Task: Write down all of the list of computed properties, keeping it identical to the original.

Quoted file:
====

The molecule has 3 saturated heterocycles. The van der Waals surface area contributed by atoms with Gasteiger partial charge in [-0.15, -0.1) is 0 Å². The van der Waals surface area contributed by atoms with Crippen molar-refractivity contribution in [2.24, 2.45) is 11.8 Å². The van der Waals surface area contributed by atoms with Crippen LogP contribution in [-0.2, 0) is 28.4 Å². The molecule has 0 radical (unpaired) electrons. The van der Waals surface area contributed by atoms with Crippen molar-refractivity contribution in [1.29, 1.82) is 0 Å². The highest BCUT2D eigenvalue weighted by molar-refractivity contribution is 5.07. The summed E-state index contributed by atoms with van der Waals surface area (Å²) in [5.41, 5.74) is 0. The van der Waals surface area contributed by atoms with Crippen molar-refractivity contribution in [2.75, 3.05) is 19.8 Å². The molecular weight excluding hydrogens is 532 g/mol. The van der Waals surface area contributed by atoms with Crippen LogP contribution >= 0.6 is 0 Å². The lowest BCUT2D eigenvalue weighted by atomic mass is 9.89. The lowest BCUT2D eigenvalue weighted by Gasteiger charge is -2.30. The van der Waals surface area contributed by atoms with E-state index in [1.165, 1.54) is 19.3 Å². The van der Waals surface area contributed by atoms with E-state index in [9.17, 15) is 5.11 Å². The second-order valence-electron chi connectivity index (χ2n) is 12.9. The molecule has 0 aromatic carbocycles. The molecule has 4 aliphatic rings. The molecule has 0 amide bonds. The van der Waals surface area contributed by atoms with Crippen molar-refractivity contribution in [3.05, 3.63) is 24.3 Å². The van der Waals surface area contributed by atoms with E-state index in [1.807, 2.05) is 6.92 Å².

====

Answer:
The molecule has 3 saturated heterocycles. The van der Waals surface area contributed by atoms with Gasteiger partial charge in [-0.15, -0.1) is 0 Å². The van der Waals surface area contributed by atoms with Crippen molar-refractivity contribution in [2.24, 2.45) is 11.8 Å². The van der Waals surface area contributed by atoms with Crippen LogP contribution in [-0.2, 0) is 28.4 Å². The molecule has 0 radical (unpaired) electrons. The van der Waals surface area contributed by atoms with Crippen molar-refractivity contribution in [1.29, 1.82) is 0 Å². The highest BCUT2D eigenvalue weighted by molar-refractivity contribution is 5.07. The summed E-state index contributed by atoms with van der Waals surface area (Å²) in [5.41, 5.74) is 0. The van der Waals surface area contributed by atoms with Crippen molar-refractivity contribution in [2.75, 3.05) is 19.8 Å². The molecular weight excluding hydrogens is 532 g/mol. The van der Waals surface area contributed by atoms with Crippen LogP contribution >= 0.6 is 0 Å². The lowest BCUT2D eigenvalue weighted by atomic mass is 9.89. The lowest BCUT2D eigenvalue weighted by Gasteiger charge is -2.30. The van der Waals surface area contributed by atoms with E-state index in [1.165, 1.54) is 19.3 Å². The van der Waals surface area contributed by atoms with E-state index in [9.17, 15) is 5.11 Å². The second-order valence-electron chi connectivity index (χ2n) is 12.9. The molecule has 0 aromatic carbocycles. The molecule has 4 aliphatic rings. The molecule has 0 amide bonds. The van der Waals surface area contributed by atoms with Crippen molar-refractivity contribution in [3.05, 3.63) is 24.3 Å². The van der Waals surface area contributed by atoms with E-state index in [1.807, 2.05) is 6.92 Å².